Liked by 2 people

  5. I’ve never taken to e-readers. I had a Kindle when they were brand new and tried to like reading off a screen, but realized I never remembered much about the books when I read them electronically. Put a paper book into my hand and I’m there for it. Weird huh? And in answer to your question: YES I’ve noticed how expensive books are now.

    Liked by 2 people

    1. I had a kobo, which is similar to the Kindle, years ago and really didn’t like it but for some reason I love reading on the iPad. Partly because it is brighter and clearer. I read it horizontally in two page spread mode. And I have a case that can become an easel making reading at breakfast very easy. That’s often where I read blogs. Blogs and tea go very good together.

      Liked by 1 person

  6. I’ve never read Not Wanted On The Voyage but I’ll look for it. I find I mostly by Kindle books. I tried my iPad but the light bothers my eyes, I find Kindle is easier for me. Often they have new authors or new to me for quite cheap, less than $5. Maggie

    Liked by 2 people

  7. Hi there, I popped over from Pamela Wright’s blog when I saw your name ‘Bitchy After 60″–LOVE it. Fellow Canadian and author here, and so I appreciate your love of books. I also am a book lover and get most of my books on loan now. I have a small space and can’t keep filling it with books! If I love a library book I will then buy it but I am very judicious. I have a large collection already. I read Not Wanted On the Voyage many years ago. It was an amazingly creative story telling and rich in detail. Timothy Findley is a Canadian gem.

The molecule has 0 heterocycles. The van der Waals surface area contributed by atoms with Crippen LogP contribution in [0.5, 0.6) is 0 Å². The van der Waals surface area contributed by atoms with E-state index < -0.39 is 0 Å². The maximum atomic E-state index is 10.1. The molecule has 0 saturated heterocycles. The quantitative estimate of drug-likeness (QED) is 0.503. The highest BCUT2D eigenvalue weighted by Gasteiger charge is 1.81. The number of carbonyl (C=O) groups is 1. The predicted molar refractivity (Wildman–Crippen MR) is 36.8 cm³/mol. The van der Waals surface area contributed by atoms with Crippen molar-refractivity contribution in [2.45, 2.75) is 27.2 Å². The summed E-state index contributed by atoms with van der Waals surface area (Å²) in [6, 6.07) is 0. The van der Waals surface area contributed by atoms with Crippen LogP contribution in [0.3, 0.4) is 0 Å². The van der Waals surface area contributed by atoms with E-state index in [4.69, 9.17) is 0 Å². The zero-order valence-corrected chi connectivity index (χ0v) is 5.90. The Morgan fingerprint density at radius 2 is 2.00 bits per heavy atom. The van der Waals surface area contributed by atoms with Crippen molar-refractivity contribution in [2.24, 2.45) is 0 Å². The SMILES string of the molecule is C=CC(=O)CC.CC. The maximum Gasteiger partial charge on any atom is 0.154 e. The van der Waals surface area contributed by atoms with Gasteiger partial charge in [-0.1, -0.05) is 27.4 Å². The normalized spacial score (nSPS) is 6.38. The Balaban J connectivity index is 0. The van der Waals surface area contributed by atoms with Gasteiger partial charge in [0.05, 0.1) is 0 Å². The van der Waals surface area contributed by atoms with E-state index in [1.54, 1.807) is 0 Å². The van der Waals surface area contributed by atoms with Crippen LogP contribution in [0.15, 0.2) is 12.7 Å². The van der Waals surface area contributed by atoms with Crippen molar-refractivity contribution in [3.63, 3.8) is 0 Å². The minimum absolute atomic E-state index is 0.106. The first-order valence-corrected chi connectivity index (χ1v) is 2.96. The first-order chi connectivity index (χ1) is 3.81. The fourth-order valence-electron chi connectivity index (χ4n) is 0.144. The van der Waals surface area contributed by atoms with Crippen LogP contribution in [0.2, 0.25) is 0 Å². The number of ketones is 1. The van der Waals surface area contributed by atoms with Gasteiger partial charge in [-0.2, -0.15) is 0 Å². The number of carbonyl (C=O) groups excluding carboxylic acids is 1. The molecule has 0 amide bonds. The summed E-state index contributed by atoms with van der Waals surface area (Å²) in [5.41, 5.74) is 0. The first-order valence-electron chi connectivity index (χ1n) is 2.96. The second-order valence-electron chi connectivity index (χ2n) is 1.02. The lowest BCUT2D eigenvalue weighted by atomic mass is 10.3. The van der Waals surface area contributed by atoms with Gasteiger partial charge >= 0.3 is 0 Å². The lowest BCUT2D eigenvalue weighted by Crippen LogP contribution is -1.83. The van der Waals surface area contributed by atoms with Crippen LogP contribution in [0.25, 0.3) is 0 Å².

Anywho, nice to discover you!

    Liked by 2 people

    1. So nice to meet another Canadian reader. Thanks for dropping by. You are right, Timothy Findlay is a Canadian gem. His books have a special place on my bookshelf, which is filled mostly with Canadian authors. I am very loyal to the Canadian literary world. So glad you said hello.

      Liked by 2 people